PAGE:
Completed on 11 Apr 2016 by Lachlan Coin.
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Bimber et al present an interesting approach to whole-genome genotyping variants in an extended primate family using a combination of deep WGS on a few samples, and GBS on the remaining samples, combined with imputation. This is a very interesting approach to try to cost-effectively genotype extended pedigrees in populations which dont have the benefit of whole-genome genotype arrays. It is important to try to find approaches for cost-effective genotyping in this setting, and I think this is a valid approach to try. However, I am not sure that the results presented conclusively demonstrate that this is a good way forward. Also, there were a few things which were hard to follow and could be presented more clearly.
1. What was the rationale for using chromosome 19 only to evaluate the best approach. There does seem to be a lot of variation in the genotype accuracy plots, which using more data (i.e. whole-genome) would help to address.
2. Do you see that some individuals consistently have low accuracy and others have higher accuracy across different chromosomes? One way to show this would be to use different symbols for each of the family members. I think this could be informative in terms of seeing which positions in the pedigree were poorly imputed
3. It seems to me that the genotyping accuracy presented is a bit unsatisfactory – 92% median accuracy is much lower than what is expected from genotyping arrays, low-coverage population sequencing with imputation, etc, and probably makes downstream analyses error-prone. GIGI estimates a posterior probability distribution over genotypes at each marker, why not use this to identify which genotype calls are more confident, and to assign as missing those values which are not confident above a certain threshold. This would allow you to trade of the amount of missing data with the accuracy. It would be preferable for example to have 10% missing data, but a 99% genotyping accuracy.
4. The 25% allele frequency in the family seems to be a very high threshold, and would mean losing a lot of variants. I think its important to investigate genotyping accuracy at different frequency bands, and also to present the number of variants which have family allele frequency in each range.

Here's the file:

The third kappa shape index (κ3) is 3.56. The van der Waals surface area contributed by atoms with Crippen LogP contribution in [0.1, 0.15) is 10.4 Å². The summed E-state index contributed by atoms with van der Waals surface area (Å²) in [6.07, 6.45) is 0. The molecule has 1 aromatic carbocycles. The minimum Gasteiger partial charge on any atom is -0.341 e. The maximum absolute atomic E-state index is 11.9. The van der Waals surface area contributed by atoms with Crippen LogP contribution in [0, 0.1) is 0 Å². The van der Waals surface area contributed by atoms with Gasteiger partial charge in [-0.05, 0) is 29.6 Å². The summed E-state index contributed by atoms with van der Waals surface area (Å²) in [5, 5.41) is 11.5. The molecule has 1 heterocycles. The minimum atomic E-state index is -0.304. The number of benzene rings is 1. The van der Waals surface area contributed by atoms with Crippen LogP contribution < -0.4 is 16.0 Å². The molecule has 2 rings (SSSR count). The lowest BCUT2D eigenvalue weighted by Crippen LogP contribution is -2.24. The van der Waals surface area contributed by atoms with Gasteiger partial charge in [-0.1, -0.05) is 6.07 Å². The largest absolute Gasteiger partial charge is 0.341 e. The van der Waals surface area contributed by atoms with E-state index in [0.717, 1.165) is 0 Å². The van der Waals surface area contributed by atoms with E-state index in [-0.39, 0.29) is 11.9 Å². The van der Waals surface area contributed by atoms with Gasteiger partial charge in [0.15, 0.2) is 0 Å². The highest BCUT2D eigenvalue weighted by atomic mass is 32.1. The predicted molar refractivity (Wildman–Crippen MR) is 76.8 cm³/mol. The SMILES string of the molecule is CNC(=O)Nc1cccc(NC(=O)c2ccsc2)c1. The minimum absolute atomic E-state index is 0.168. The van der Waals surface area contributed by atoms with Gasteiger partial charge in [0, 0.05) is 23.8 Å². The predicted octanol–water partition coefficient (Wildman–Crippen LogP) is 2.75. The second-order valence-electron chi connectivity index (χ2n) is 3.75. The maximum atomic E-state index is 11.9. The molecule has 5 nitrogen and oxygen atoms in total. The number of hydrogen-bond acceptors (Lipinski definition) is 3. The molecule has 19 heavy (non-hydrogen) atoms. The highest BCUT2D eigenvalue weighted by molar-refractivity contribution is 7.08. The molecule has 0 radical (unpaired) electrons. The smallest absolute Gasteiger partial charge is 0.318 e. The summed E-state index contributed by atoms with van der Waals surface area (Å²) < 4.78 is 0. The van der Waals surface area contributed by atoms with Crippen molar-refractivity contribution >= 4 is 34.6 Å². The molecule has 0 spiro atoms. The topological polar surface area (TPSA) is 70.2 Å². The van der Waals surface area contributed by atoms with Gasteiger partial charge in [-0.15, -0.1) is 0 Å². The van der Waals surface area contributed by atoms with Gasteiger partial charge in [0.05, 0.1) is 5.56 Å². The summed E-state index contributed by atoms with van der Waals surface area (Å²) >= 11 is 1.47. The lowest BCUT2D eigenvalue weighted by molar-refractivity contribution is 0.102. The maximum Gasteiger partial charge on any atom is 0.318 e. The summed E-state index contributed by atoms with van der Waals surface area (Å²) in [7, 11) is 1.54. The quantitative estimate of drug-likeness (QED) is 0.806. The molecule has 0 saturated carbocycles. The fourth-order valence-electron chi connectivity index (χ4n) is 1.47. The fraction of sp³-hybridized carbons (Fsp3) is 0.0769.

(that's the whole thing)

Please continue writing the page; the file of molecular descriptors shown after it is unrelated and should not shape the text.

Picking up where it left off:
5. Did you investigate not applying such a stringent selection criteria to the framework markers, but instead using all of them?
6. I don't think you have conclusively showed that GBS is a better strategy than alternative approaches. In particular, I am not convinced that a combination of WGS with skim sequencing might not work better. You write that the optimal strategy is 1 30X WGS per 3-5 GBS., so lets just say that is roughly 1 WGS + 4 GBS, which translate to $3000 + 4 * 50 = $3200. Based on these costings, a GBS run is the same cost as 0.5X of sequencing, so for the same money you could do one 16X and 4 4X genomes, or 1 28X and 4 1X genomes. I think it would be worth comparing the results to what you would get if you employed this strategy (or even just 5 6X genomes). I think you have enough WGS data in this experiment to evaluate this strategy by downsampling some of the 30X genomes (and using the remaining reads to call the gold-standard genotypes for comparison), and just using the GIGI pick samples as 30X imputation framework samples. I think this would show more conlusively that GBS is the most cost-effective approach.
7. Regarding the conclusion that the optimal strategy is 1 30X WGS per 3-5 GBS. Why do you think it is applicable to all family structures? Also the process of selecting informative individuals is not clearly explained and appears to have some circularity. For the given family in this paper, "Individuals with WGS data were added consecutively in the following order: B, H, J, F, M, K, P, C, D". The order was suggested by the GIGI-pick algorithm with WGS data from these individuals. How do you know which individuals to select without WGS. Would GIGI-pick select the same individuals if GBS data was used instead?
1. Regarding the line: “We additionally removed a set of 578 markers that consistently performed poorly in imputation. “
How was this assessed? If it was assessed by comparison to the gold standard genotype results from WGS, then it could result in a circular logic, whereby you improve the apparent imputation results by removing markers which are poorly imputed.
2. How did you assess accuracy at missing data sites? I presume they were left out of this calculation. What was the missing rate
3. Its very hard to compare fig 2C and 2D. I wonder if a log x scale would help.